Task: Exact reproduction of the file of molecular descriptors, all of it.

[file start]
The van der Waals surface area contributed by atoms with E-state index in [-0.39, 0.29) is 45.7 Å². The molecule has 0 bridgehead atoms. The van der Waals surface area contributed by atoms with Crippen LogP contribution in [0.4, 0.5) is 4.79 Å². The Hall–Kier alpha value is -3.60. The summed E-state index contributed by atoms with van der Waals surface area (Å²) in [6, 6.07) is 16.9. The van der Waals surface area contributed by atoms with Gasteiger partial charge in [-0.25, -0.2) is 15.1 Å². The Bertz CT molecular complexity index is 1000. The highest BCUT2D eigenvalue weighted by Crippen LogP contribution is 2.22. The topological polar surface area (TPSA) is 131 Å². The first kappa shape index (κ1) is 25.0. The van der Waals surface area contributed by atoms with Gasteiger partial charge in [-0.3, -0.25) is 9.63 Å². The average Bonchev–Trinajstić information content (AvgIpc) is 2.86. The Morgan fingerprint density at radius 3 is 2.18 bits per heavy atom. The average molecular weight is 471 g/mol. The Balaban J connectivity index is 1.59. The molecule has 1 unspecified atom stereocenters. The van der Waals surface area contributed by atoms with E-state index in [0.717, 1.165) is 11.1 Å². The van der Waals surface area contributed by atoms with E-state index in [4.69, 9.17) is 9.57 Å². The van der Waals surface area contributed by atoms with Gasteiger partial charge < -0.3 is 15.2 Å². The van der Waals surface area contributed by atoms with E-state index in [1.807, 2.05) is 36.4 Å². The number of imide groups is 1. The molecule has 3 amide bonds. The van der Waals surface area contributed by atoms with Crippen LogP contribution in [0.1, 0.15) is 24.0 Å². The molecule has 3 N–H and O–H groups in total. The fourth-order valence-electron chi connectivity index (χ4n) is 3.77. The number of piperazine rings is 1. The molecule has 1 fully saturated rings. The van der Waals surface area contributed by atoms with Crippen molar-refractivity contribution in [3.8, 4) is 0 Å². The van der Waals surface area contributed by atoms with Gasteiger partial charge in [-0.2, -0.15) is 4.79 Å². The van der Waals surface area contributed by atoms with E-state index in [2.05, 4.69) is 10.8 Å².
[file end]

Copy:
The van der Waals surface area contributed by atoms with E-state index in [-0.39, 0.29) is 45.7 Å². The molecule has 0 bridgehead atoms. The van der Waals surface area contributed by atoms with Crippen LogP contribution in [0.4, 0.5) is 4.79 Å². The Hall–Kier alpha value is -3.60. The summed E-state index contributed by atoms with van der Waals surface area (Å²) in [6, 6.07) is 16.9. The van der Waals surface area contributed by atoms with Gasteiger partial charge in [-0.25, -0.2) is 15.1 Å². The Bertz CT molecular complexity index is 1000. The highest BCUT2D eigenvalue weighted by Crippen LogP contribution is 2.22. The topological polar surface area (TPSA) is 131 Å². The first kappa shape index (κ1) is 25.0. The van der Waals surface area contributed by atoms with Gasteiger partial charge in [-0.3, -0.25) is 9.63 Å². The average Bonchev–Trinajstić information content (AvgIpc) is 2.86. The Morgan fingerprint density at radius 3 is 2.18 bits per heavy atom. The average molecular weight is 471 g/mol. The Balaban J connectivity index is 1.59. The molecule has 1 unspecified atom stereocenters. The van der Waals surface area contributed by atoms with E-state index in [0.717, 1.165) is 11.1 Å². The van der Waals surface area contributed by atoms with E-state index in [4.69, 9.17) is 9.57 Å². The van der Waals surface area contributed by atoms with Gasteiger partial charge < -0.3 is 15.2 Å². The van der Waals surface area contributed by atoms with E-state index in [1.807, 2.05) is 36.4 Å². The number of imide groups is 1. The molecule has 3 amide bonds. The van der Waals surface area contributed by atoms with Crippen LogP contribution in [0.1, 0.15) is 24.0 Å². The molecule has 3 N–H and O–H groups in total. The fourth-order valence-electron chi connectivity index (χ4n) is 3.77. The number of piperazine rings is 1. The molecule has 1 fully saturated rings. The van der Waals surface area contributed by atoms with Crippen molar-refractivity contribution in [3.8, 4) is 0 Å². The van der Waals surface area contributed by atoms with Gasteiger partial charge in [-0.2, -0.15) is 4.79 Å². The van der Waals surface area contributed by atoms with E-state index in [2.05, 4.69) is 10.8 Å².